The Stargazer’s Sister

I adored astronomy when I was a kid. I grew up in a small town, far from any large cities, and so all we had to do to see thousands of stars, or the planets, or comets, was to go out in the backyard and look up. We owned a small telescope- nothing fancy, but it was enough that I could see the rings of Saturn with my own eyes. I read every book about space that the local library had, whether it was for children or adults, watched documentaries about space, and watched the news reports about Voyager II as it traveled to the outer planets and beyond.

So I had heard of Caroline Herschel and of her contributions to astronomy, but she was always overshadowed by her brother, William, who discovered the planet Uranus among other heavenly bodies. Like too many women of note, her story is largely overlooked, but is beautifully re-imagined in Carrie Brown’s new novel, The Stargazer’s Sister.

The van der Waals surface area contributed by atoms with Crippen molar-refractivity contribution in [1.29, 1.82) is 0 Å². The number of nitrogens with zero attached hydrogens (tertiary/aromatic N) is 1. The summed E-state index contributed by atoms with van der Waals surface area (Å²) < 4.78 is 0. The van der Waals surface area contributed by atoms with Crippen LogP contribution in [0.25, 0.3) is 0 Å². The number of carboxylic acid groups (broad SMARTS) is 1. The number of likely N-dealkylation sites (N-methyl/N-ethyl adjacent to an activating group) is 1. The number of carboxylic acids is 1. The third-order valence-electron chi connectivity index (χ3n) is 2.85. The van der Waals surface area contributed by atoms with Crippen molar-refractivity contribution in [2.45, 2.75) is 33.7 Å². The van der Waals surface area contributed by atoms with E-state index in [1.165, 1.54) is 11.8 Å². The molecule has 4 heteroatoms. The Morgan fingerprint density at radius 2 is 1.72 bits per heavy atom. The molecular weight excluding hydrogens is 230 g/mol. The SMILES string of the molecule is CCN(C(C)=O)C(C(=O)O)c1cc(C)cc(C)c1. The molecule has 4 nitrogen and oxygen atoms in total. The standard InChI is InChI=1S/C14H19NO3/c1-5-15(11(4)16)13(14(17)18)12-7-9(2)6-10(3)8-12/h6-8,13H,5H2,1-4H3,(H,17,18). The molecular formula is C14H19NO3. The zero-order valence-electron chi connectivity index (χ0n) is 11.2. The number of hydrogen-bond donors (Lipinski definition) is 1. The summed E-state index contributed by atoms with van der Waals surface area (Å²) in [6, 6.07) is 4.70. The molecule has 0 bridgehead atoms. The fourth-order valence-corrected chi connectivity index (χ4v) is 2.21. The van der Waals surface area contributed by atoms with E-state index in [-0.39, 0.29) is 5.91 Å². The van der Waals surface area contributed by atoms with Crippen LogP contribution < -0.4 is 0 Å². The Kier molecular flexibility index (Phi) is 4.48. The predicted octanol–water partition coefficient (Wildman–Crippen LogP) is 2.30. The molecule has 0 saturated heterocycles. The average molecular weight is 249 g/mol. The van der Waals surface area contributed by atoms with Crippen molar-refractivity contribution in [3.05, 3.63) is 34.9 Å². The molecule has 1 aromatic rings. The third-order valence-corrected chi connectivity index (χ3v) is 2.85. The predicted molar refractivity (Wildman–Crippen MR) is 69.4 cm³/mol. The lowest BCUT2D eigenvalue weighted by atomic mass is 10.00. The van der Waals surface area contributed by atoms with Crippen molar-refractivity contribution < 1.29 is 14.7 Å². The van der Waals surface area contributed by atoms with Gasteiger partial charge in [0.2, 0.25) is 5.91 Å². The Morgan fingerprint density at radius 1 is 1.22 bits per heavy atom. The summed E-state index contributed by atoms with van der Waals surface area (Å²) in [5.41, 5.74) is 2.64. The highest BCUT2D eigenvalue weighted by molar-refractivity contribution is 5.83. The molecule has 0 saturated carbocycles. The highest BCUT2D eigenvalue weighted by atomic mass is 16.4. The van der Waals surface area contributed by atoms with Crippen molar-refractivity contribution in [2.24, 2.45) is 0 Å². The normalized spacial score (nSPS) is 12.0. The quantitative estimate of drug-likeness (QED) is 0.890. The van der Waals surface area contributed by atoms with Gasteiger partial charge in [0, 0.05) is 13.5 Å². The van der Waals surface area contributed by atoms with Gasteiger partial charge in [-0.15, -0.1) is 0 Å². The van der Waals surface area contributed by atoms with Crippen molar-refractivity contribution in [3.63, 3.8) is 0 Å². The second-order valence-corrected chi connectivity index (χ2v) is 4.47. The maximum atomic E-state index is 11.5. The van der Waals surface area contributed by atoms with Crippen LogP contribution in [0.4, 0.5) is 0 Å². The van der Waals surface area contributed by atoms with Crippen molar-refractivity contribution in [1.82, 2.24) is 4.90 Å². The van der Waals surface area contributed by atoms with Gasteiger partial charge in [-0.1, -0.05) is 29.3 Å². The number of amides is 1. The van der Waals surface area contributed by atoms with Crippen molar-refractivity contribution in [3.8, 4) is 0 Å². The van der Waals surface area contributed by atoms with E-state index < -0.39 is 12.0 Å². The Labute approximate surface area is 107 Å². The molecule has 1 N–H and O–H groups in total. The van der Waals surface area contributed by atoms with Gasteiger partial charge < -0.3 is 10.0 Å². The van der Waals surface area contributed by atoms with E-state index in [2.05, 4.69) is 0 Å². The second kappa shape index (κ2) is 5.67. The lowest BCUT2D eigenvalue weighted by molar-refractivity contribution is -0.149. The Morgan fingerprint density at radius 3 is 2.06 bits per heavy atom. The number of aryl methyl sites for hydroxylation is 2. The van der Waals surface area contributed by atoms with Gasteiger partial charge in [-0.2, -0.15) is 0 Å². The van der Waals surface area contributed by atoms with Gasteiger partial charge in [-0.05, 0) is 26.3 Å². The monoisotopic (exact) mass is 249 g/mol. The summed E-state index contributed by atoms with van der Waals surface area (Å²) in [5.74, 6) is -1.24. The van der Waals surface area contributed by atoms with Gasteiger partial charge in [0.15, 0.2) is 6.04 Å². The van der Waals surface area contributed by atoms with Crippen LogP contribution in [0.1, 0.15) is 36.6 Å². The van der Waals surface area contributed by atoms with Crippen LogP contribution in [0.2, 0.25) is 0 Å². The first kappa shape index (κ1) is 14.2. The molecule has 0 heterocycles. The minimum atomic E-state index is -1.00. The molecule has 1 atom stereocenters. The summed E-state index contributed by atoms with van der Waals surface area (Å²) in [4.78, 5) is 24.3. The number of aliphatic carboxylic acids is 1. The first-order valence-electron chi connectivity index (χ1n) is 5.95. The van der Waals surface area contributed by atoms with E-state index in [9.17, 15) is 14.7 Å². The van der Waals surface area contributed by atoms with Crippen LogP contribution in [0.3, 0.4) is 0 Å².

The body of the narrative follows Caroline as she grows up in Hanover, a little girl suffering from her mother’s anger and a string of illnesses, and always in the shadow of her older brother, William, who is the only one who has bothered to care for Caroline, or Lina for short, and teaches her to read and to wonder at the stars. In time, he returns from his new home to take her back to England so she might further her education and manage his household while he seeks to build bigger and better telescopes to understand more of the universe. As the years pass, Caroline grows more and more invested in William’s work until it becomes her own.

This is a quiet book- no dramatic happenings, no loud fights or betrayals or affairs. But I was enthralled from the first page and would have read it in one sitting if I could have.

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